He finally broke. And then after Jordan conceded to rent a car and visit a cabane à sucre, or sugar shack, he somehow became excited about it. It may have had something to do with the fact that our friends Courtney and Momo were joining us and the fact that we were visiting a cabane à sucre that had been recommended by a trusted source.
In case you’re not familiar with the sugar shack concept, it’s an annual celebration of the sugaring-off season for maple trees. The temperatures warm slightly during the day, but are still below freezing at night, causing the sap to flow. Because Quebec produces about 75 percent of the planet’s maple syrup, this is an important time of the year here. Cabanes à sucre are held at maple groves, close to the point of production. The main show is the meal, where maple syrup is the star. Every dish is prepared with at least a little maple syrup. And then drowning it in more maple syrup is encouraged. Many cabanes à sucre also try and ham it up (pun intended, naturally), adding in some traditional folk music, lumberjack attire, and offering sleigh rides, etc. Think logging history. It takes me back a little bit to when Mr. Zirngibl organized our fourth grade class into a lumberjack camp for the morning, flipping pancakes and frying bacon. Of course, I’m sure we weren’t actually eating real maple syrup.
We visited Ferme le Crépuscule for a Saturday evening meal. Ferme le Crépuscule is an organic farm located about an hour and a half northeast of Montreal. All food served is organic, and if you’re on the gluten free train, you can even request a few special items. Admittedly, the prices are a bit higher than your average cabane à sucre (averages between 20-25 dollars, versus the 40 for FLC), but I knew that if I was going to get Jordan to look back on this experience as a good memory, we had to avoid the overtly commercialized choices that herded 350 people into a room and fed said 350 people mediocre food.
The elevated price was worth it for more than a couple reasons. First, the setting was idyllic and authentic. It’s a real working farm, which uses the old school buckets to collect sap and then Jean-Pierre teams up with his horse, Peanut, to collect those. Secondly, the size of group was extremely small–only nine people total! The nine of us were treated to a tour of the farm after the meal. Finally, the food really was good, plentiful, and everything served is organic (Now, I’m not one of those must-eat-everything-organic peeps, but it is nice to know where most things on your plate came from, right?). Although I’ve never been to another cabane à sucre, I am convinced that we went to the real deal. Of course, we confirmed afterward with our friend Jean-Séb, who I consider one of our Quebec cultural consultants.
We arrived before the other group, so I forced people into photos.
We didn’t want to stray too far without express permission before the meal, but I snapped a photo of the cattle for my father-in-law. Unfortunately, the impressively massive bull is hiding a bit in the photo below.
The dining hall itself was quite charming and quaint. There are plans for expansion in the future (it will still be smaller than most places), which made me thankful we made it there this year. The dining hall is heated by a traditional stove that (if my memory and poor French serve me correctly) was rescued from a future as scrap.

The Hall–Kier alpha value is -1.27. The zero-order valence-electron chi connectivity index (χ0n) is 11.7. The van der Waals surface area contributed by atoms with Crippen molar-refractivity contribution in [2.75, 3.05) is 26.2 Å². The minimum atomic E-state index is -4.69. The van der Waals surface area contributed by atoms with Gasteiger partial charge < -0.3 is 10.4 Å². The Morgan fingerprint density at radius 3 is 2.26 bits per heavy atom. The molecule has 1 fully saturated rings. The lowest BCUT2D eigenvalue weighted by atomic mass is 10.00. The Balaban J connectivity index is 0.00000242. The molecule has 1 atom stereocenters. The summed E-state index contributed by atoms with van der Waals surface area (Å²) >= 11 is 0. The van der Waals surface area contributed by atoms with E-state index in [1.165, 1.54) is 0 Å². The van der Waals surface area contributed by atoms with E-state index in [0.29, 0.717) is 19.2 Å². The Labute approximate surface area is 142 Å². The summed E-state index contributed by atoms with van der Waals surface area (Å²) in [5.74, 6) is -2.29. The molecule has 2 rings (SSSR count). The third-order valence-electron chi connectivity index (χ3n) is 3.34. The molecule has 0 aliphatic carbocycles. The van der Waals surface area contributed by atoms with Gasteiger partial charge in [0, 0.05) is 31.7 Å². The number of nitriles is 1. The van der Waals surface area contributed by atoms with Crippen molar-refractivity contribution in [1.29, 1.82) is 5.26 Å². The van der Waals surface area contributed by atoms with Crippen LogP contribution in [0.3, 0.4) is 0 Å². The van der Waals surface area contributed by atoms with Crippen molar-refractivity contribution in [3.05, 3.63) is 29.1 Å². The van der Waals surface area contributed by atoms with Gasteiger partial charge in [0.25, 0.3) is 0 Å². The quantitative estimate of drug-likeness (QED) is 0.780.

The liquid gold:
I blog failed a bit when the meal was served. I should have snapped a few more photos of the food itself, but I didn’t want to be that girl, either. We started out with some steaming reduced maple water. Super delicious. Then we moved on to the bread and pea soup.
The coleslaw, potatoes, homemade ketchup, pickles, and pickled beets came next. Then the fèves au lard. Then a plate of sausage, bacon, ham, and omelettes. Also a bowl of
maple brains eggs cooked in maple syrup, pictured below.
Oh, yeah! And the grillade de lard/oreilles de crisse (literally Christ’s ears)/pork rinds. I’d never tried pork rinds before. In my entire life. Weird, huh? Not sure that these have much to do with the kind you buy in the gas station….
I completely missed photos of Dessert Round 1 (bread smothered in maple butter and cream) and Dessert Round 2 (crepes cooked in boiling syrup…kind of a mix between a crepe and a doughnut).
Post-meal, around 8ish, we headed out on the tour of the farm. We met some chicks.
And some frightening roosters. This is how they will be etched in my memory. Scary, right?!
We also got to meet Peanut.
This is how the chickens looked to most people.
And finally, no cabane à sucre is complete if there is no tire sur la neige, or maple taffy on snow. We lucked out here, as an executive decision was made to pull the snow bar inside, letting us stay warm and cozy while ingesting ungodly amounts of it.
I am not proud to admit that I had four. Trust me, though, that’s on the low end things. That taffy was really flowing. So good!
We left around 10, sufficiently mapled. I do highly recommend the experience.
And I’m not alone. Ferme le Crépuscule was recently featured in a Montreal newspaper, La Presse, as hosting one of the best sugar shack experiences. If you’re interested in the link to the 8 suggestions, read here. Fortunately for us, we visited the same day the article was released, beating the rush. You might notice on the farm’s website, they’re filling up fast.
Escaping the city always does me good, even if it hadn’t been that long since our last escape from the island. Living in a city really makes me appreciate the countryside. And living in Quebec really makes me thankful for maple syrup.